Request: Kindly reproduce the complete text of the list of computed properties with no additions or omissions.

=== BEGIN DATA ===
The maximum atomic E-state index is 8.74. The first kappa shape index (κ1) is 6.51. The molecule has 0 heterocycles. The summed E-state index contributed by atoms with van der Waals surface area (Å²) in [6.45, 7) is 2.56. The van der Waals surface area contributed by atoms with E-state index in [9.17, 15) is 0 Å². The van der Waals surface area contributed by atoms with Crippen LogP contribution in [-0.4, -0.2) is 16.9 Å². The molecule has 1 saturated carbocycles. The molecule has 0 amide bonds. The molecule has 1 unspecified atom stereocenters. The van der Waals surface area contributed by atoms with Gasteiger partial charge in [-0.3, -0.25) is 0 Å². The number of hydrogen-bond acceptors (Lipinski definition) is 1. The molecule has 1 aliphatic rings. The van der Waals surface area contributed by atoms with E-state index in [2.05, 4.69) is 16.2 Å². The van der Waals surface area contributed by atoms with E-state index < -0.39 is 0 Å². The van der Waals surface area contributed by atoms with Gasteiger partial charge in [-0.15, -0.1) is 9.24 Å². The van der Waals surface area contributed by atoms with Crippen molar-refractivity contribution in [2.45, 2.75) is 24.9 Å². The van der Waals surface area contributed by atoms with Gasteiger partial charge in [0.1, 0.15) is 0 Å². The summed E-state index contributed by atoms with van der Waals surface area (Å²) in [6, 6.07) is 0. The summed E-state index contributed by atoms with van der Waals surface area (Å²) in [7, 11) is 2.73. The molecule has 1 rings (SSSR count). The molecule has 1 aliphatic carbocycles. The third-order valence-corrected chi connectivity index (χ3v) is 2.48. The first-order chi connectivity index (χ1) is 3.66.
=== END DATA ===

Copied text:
The maximum atomic E-state index is 8.74. The first kappa shape index (κ1) is 6.51. The molecule has 0 heterocycles. The summed E-state index contributed by atoms with van der Waals surface area (Å²) in [6.45, 7) is 2.56. The van der Waals surface area contributed by atoms with E-state index in [9.17, 15) is 0 Å². The van der Waals surface area contributed by atoms with Crippen LogP contribution in [-0.4, -0.2) is 16.9 Å². The molecule has 1 saturated carbocycles. The molecule has 0 amide bonds. The molecule has 1 unspecified atom stereocenters. The van der Waals surface area contributed by atoms with Gasteiger partial charge in [-0.3, -0.25) is 0 Å². The number of hydrogen-bond acceptors (Lipinski definition) is 1. The molecule has 1 aliphatic rings. The van der Waals surface area contributed by atoms with E-state index in [2.05, 4.69) is 16.2 Å². The van der Waals surface area contributed by atoms with E-state index < -0.39 is 0 Å². The van der Waals surface area contributed by atoms with Gasteiger partial charge in [-0.15, -0.1) is 9.24 Å². The van der Waals surface area contributed by atoms with Crippen molar-refractivity contribution in [2.45, 2.75) is 24.9 Å². The van der Waals surface area contributed by atoms with Gasteiger partial charge in [0.1, 0.15) is 0 Å². The summed E-state index contributed by atoms with van der Waals surface area (Å²) in [6, 6.07) is 0. The summed E-state index contributed by atoms with van der Waals surface area (Å²) in [7, 11) is 2.73. The molecule has 1 rings (SSSR count). The molecule has 1 aliphatic carbocycles. The third-order valence-corrected chi connectivity index (χ3v) is 2.48. The first-order chi connectivity index (χ1) is 3.66.